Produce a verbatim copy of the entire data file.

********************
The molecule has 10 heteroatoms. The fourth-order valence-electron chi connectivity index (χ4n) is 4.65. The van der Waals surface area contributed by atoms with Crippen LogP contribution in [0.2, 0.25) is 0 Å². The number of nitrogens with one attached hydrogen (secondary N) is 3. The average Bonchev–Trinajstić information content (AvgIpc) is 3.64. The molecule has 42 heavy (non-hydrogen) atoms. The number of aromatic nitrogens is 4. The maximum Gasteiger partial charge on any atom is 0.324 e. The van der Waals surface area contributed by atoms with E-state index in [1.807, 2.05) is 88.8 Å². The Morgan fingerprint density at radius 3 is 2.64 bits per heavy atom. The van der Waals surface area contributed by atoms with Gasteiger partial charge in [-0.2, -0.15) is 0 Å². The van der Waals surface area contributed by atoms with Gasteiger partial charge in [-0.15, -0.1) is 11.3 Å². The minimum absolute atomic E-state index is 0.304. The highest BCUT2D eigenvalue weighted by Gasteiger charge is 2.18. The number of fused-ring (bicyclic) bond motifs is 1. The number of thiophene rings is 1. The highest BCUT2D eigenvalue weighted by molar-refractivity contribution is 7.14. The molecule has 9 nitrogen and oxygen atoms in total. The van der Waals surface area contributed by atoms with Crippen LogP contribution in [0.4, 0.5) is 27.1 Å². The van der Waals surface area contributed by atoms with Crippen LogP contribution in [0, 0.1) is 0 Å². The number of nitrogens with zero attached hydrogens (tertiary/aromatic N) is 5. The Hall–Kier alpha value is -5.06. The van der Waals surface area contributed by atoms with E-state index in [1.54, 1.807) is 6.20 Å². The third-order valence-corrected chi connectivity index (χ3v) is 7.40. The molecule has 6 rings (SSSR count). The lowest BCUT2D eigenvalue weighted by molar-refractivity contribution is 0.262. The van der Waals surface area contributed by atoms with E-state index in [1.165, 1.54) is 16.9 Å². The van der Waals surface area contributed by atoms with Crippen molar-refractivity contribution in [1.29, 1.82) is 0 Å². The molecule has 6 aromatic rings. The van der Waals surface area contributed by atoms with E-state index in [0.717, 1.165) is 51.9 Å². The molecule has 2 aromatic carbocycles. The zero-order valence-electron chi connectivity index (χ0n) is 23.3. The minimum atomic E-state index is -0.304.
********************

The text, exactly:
The molecule has 10 heteroatoms. The fourth-order valence-electron chi connectivity index (χ4n) is 4.65. The van der Waals surface area contributed by atoms with Crippen LogP contribution in [0.2, 0.25) is 0 Å². The number of nitrogens with one attached hydrogen (secondary N) is 3. The average Bonchev–Trinajstić information content (AvgIpc) is 3.64. The molecule has 42 heavy (non-hydrogen) atoms. The number of aromatic nitrogens is 4. The maximum Gasteiger partial charge on any atom is 0.324 e. The van der Waals surface area contributed by atoms with E-state index in [1.807, 2.05) is 88.8 Å². The Morgan fingerprint density at radius 3 is 2.64 bits per heavy atom. The van der Waals surface area contributed by atoms with Gasteiger partial charge in [-0.2, -0.15) is 0 Å². The van der Waals surface area contributed by atoms with Gasteiger partial charge in [-0.15, -0.1) is 11.3 Å². The minimum absolute atomic E-state index is 0.304. The highest BCUT2D eigenvalue weighted by Gasteiger charge is 2.18. The number of fused-ring (bicyclic) bond motifs is 1. The number of thiophene rings is 1. The highest BCUT2D eigenvalue weighted by molar-refractivity contribution is 7.14. The molecule has 9 nitrogen and oxygen atoms in total. The van der Waals surface area contributed by atoms with Crippen LogP contribution in [0.4, 0.5) is 27.1 Å². The van der Waals surface area contributed by atoms with Crippen LogP contribution in [0, 0.1) is 0 Å². The number of nitrogens with zero attached hydrogens (tertiary/aromatic N) is 5. The Hall–Kier alpha value is -5.06. The van der Waals surface area contributed by atoms with E-state index in [1.54, 1.807) is 6.20 Å². The third-order valence-corrected chi connectivity index (χ3v) is 7.40. The molecule has 6 rings (SSSR count). The lowest BCUT2D eigenvalue weighted by molar-refractivity contribution is 0.262. The van der Waals surface area contributed by atoms with E-state index in [1.165, 1.54) is 16.9 Å². The van der Waals surface area contributed by atoms with Crippen molar-refractivity contribution in [1.29, 1.82) is 0 Å². The molecule has 6 aromatic rings. The van der Waals surface area contributed by atoms with E-state index in [0.717, 1.165) is 51.9 Å². The molecule has 2 aromatic carbocycles. The zero-order valence-electron chi connectivity index (χ0n) is 23.3. The minimum atomic E-state index is -0.304.